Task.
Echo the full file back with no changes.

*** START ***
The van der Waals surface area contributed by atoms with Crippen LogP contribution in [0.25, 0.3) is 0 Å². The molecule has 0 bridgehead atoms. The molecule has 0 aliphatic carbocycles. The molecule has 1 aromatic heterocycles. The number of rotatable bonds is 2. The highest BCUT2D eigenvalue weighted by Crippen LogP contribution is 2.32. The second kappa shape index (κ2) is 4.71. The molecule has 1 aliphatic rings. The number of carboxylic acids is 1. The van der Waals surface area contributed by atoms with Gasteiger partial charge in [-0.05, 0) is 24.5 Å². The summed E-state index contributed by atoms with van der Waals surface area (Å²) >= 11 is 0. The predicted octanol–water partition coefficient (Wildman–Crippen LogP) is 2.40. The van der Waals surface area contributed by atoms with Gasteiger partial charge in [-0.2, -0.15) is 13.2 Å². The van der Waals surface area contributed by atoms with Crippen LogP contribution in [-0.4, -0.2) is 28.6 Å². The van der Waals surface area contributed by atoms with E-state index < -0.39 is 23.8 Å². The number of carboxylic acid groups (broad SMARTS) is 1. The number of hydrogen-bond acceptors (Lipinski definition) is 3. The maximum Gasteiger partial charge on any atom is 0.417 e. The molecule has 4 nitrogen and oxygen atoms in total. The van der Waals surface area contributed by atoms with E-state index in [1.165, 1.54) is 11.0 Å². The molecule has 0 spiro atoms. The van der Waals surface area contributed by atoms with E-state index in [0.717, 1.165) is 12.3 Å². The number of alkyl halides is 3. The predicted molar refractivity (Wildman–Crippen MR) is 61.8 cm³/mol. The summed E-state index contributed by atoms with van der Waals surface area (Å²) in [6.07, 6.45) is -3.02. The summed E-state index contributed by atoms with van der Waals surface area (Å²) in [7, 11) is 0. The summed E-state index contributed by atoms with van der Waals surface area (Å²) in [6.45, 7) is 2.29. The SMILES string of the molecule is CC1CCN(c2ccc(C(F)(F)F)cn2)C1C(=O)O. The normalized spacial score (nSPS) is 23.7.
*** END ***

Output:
The van der Waals surface area contributed by atoms with Crippen LogP contribution in [0.25, 0.3) is 0 Å². The molecule has 0 bridgehead atoms. The molecule has 0 aliphatic carbocycles. The molecule has 1 aromatic heterocycles. The number of rotatable bonds is 2. The highest BCUT2D eigenvalue weighted by Crippen LogP contribution is 2.32. The second kappa shape index (κ2) is 4.71. The molecule has 1 aliphatic rings. The number of carboxylic acids is 1. The van der Waals surface area contributed by atoms with Gasteiger partial charge in [-0.05, 0) is 24.5 Å². The summed E-state index contributed by atoms with van der Waals surface area (Å²) >= 11 is 0. The predicted octanol–water partition coefficient (Wildman–Crippen LogP) is 2.40. The van der Waals surface area contributed by atoms with Gasteiger partial charge in [-0.2, -0.15) is 13.2 Å². The van der Waals surface area contributed by atoms with Crippen LogP contribution in [-0.4, -0.2) is 28.6 Å². The van der Waals surface area contributed by atoms with E-state index < -0.39 is 23.8 Å². The number of carboxylic acid groups (broad SMARTS) is 1. The number of hydrogen-bond acceptors (Lipinski definition) is 3. The maximum Gasteiger partial charge on any atom is 0.417 e. The molecule has 4 nitrogen and oxygen atoms in total. The van der Waals surface area contributed by atoms with E-state index in [1.165, 1.54) is 11.0 Å². The molecule has 0 spiro atoms. The van der Waals surface area contributed by atoms with E-state index in [0.717, 1.165) is 12.3 Å². The number of alkyl halides is 3. The predicted molar refractivity (Wildman–Crippen MR) is 61.8 cm³/mol. The summed E-state index contributed by atoms with van der Waals surface area (Å²) in [6.07, 6.45) is -3.02. The summed E-state index contributed by atoms with van der Waals surface area (Å²) in [7, 11) is 0. The summed E-state index contributed by atoms with van der Waals surface area (Å²) in [6.45, 7) is 2.29. The SMILES string of the molecule is CC1CCN(c2ccc(C(F)(F)F)cn2)C1C(=O)O. The normalized spacial score (nSPS) is 23.7.